** US corn in good shape heading into pollination. Condition report found corn 75% G-E & 5% P-VP. ** Brazil second crop corn has seen some losses due to drought. Harvest about 50% complete. ** World corn carryout seen near a record high, but significant dislocations noted. ** Ethanol margins 20 c/gal positive. Hogs profitable. Feedlots/Dairy starting to turn black again. ** US Corn should see active exports through the summer. Black Sea feed wheat main competitor. ** Funds in the process of liquidating large, losing long corn position.
Overnight, the corn market opened firm, putting a small gap in on the Sunday night open, and finishing 3-4 cents higher by the AM break. Follow-through buying from Friday noted as calls for ridge formation in the Midwest one plus week out remain largely intact. Short-run conditions remain quite positive to crop development. Midwest topsoil moisture is quite good in most areas, and USDA condition reports tonight are expected to be steady/better – at least 6% better than year ago stats. Beyond this week, though, most forecasters are building in at least one full week of “hot and dry”, with an emphasis on particular on the “hot”. Keep an eye on the night-time lows? Market will be sensitive to the weather outlook beyond that point, as they will be eager to see an end to the ridge in a timely fashion. US crops are either in pollination mode or “fill mode”, so still in a very sensitive development timing? As if weather wasn’t enough, trade will also be positioning for the July WASDE update. The report is expected to have mixed implications; the bear will be watching to see how the June 30th data will be ncorporated, while the bull will be looking for significant downside world adjustments in Brazil corn in particular. Brazil second crop corn reportedly 30% harvested vs. 12% this time last year?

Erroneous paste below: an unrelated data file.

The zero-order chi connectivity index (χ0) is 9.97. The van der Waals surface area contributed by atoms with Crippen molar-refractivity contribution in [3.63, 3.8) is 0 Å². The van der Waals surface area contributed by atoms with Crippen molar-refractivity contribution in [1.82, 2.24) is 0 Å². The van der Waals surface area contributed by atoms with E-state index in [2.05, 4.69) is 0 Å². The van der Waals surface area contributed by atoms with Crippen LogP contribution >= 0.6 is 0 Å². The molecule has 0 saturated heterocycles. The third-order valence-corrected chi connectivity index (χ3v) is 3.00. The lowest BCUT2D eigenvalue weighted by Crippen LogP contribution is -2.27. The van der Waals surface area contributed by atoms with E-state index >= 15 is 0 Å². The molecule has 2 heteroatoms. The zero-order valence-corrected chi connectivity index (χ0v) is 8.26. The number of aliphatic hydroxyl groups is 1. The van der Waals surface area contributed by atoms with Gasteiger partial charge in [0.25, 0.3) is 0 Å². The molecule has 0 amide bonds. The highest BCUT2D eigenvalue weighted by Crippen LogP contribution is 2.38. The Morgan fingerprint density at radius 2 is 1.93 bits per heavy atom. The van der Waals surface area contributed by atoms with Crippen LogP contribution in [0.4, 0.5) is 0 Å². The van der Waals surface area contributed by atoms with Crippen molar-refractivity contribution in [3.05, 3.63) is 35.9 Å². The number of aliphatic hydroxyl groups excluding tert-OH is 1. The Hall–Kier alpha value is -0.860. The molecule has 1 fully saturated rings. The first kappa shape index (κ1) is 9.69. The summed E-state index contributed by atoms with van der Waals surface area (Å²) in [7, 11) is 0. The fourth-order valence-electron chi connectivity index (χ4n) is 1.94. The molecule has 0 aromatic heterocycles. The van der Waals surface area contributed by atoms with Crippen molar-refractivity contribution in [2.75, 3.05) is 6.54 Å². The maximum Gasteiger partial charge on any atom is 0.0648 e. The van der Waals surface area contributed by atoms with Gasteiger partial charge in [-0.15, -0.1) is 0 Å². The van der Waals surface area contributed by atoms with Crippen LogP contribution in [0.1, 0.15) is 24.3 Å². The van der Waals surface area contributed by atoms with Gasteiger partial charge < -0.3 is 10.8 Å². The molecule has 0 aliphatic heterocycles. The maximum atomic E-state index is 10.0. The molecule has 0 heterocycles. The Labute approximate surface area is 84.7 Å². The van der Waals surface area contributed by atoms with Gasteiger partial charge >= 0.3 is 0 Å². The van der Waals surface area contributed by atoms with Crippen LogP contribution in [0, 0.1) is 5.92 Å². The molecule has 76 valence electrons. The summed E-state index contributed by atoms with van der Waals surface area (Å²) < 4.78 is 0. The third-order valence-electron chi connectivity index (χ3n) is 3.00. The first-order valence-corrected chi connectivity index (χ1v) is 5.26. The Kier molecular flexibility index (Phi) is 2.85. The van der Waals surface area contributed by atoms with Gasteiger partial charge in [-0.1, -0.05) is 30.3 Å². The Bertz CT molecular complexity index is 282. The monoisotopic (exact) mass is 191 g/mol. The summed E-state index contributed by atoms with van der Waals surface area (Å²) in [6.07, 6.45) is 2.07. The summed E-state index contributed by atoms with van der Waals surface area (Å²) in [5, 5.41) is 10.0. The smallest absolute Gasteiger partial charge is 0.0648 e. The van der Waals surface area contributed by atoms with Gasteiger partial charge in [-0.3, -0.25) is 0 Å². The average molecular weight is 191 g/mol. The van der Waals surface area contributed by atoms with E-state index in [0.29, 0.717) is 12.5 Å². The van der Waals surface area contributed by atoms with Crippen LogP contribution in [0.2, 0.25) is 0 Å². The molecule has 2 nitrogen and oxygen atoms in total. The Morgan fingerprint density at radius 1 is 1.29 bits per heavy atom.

Overhead resistance in corn appears very imposing, to state the obvious. As expected, Dec Corn found major support below $3.50, with price counts objectives just below that at $3.30-3.35. Those with a need to sell the market should layer sales scaled-up. First major resistance point is the gap at $3.65 Dec, which was hit overnight, beyond which we have retracement targets near $3.75-$3.80.
Corn snapped a 13 day steady/lower streak, finishing Friday with solid 13-14 cent daily gains and paring losses for the short week to just 3 cents. Friday’s close represented a welcome measure of stability after a breath-taking three week, $1+ market break off recent highs. Funds were estimated net buyers of 11,000 corn Friday after a long period of aggressive liquidation of length. CFTC data after the close found large, non-commercial (aka “large spec”) traders were net sellers of 78,000 corn through Tuesday the 5th, which would pare their net length back to 107,000. They likely went into the weekend long a similar quantity. Index funds appeared to lose a few longs heading into the July delivery cycle? Export sales of late have failed to impress the corn market, and this week was no exception to this evolving trend. Just 369,800 metric tons of old crop sales were booked for 15/16, though again, when combined with 443,200 metric tons for new crop (16/17) likely met the bare minimum of analyst expectations. Notably, most of the old crop business was to Asia, helping to explain firm PNW basis levels of late. 15/16 sales + ship stands at 47.3 mmt vs. 46.3 mmt last year. US is still “the” key market through late summer, though exporters have tended to pivot toward Black Sea supply for Nov/Dec?